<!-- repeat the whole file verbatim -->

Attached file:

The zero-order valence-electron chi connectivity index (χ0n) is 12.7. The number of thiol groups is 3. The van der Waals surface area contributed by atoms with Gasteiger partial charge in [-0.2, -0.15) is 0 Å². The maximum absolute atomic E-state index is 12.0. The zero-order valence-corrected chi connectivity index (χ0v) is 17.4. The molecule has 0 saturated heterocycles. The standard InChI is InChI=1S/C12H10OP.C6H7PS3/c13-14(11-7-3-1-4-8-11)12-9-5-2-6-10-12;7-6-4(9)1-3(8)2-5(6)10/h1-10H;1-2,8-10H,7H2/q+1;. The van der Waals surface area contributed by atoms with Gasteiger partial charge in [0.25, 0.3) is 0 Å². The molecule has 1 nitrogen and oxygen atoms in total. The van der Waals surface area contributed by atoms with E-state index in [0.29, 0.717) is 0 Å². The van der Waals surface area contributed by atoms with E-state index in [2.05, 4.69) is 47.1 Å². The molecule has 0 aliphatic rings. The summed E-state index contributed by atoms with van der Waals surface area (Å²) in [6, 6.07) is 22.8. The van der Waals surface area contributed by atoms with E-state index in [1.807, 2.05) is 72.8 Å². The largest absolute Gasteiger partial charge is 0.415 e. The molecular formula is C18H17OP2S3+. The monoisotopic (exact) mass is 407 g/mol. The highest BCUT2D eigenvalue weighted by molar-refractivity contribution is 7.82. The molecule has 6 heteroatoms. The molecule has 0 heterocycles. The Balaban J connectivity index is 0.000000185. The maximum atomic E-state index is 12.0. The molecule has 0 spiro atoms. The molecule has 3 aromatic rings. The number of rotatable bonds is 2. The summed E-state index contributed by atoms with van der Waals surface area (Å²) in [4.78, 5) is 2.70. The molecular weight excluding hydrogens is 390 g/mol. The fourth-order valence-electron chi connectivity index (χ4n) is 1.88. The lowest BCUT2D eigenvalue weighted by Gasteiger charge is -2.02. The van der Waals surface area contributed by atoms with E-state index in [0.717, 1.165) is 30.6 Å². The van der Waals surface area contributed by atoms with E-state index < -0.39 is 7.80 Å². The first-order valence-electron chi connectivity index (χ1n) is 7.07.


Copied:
The zero-order valence-electron chi connectivity index (χ0n) is 12.7. The number of thiol groups is 3. The van der Waals surface area contributed by atoms with Gasteiger partial charge in [-0.2, -0.15) is 0 Å². The maximum absolute atomic E-state index is 12.0. The zero-order valence-corrected chi connectivity index (χ0v) is 17.4. The molecule has 0 saturated heterocycles. The standard InChI is InChI=1S/C12H10OP.C6H7PS3/c13-14(11-7-3-1-4-8-11)12-9-5-2-6-10-12;7-6-4(9)1-3(8)2-5(6)10/h1-10H;1-2,8-10H,7H2/q+1;. The van der Waals surface area contributed by atoms with Gasteiger partial charge in [0.25, 0.3) is 0 Å². The molecule has 1 nitrogen and oxygen atoms in total. The van der Waals surface area contributed by atoms with E-state index in [0.29, 0.717) is 0 Å². The van der Waals surface area contributed by atoms with E-state index in [2.05, 4.69) is 47.1 Å². The molecule has 0 aliphatic rings. The summed E-state index contributed by atoms with van der Waals surface area (Å²) in [6, 6.07) is 22.8. The van der Waals surface area contributed by atoms with E-state index in [1.807, 2.05) is 72.8 Å². The largest absolute Gasteiger partial charge is 0.415 e. The molecular formula is C18H17OP2S3+. The monoisotopic (exact) mass is 407 g/mol. The highest BCUT2D eigenvalue weighted by molar-refractivity contribution is 7.82. The molecule has 6 heteroatoms. The molecule has 0 heterocycles. The Balaban J connectivity index is 0.000000185. The maximum atomic E-state index is 12.0. The molecule has 0 spiro atoms. The molecule has 3 aromatic rings. The number of rotatable bonds is 2. The summed E-state index contributed by atoms with van der Waals surface area (Å²) in [4.78, 5) is 2.70. The molecular weight excluding hydrogens is 390 g/mol. The fourth-order valence-electron chi connectivity index (χ4n) is 1.88. The lowest BCUT2D eigenvalue weighted by Gasteiger charge is -2.02. The van der Waals surface area contributed by atoms with E-state index in [0.717, 1.165) is 30.6 Å². The van der Waals surface area contributed by atoms with E-state index < -0.39 is 7.80 Å². The first-order valence-electron chi connectivity index (χ1n) is 7.07.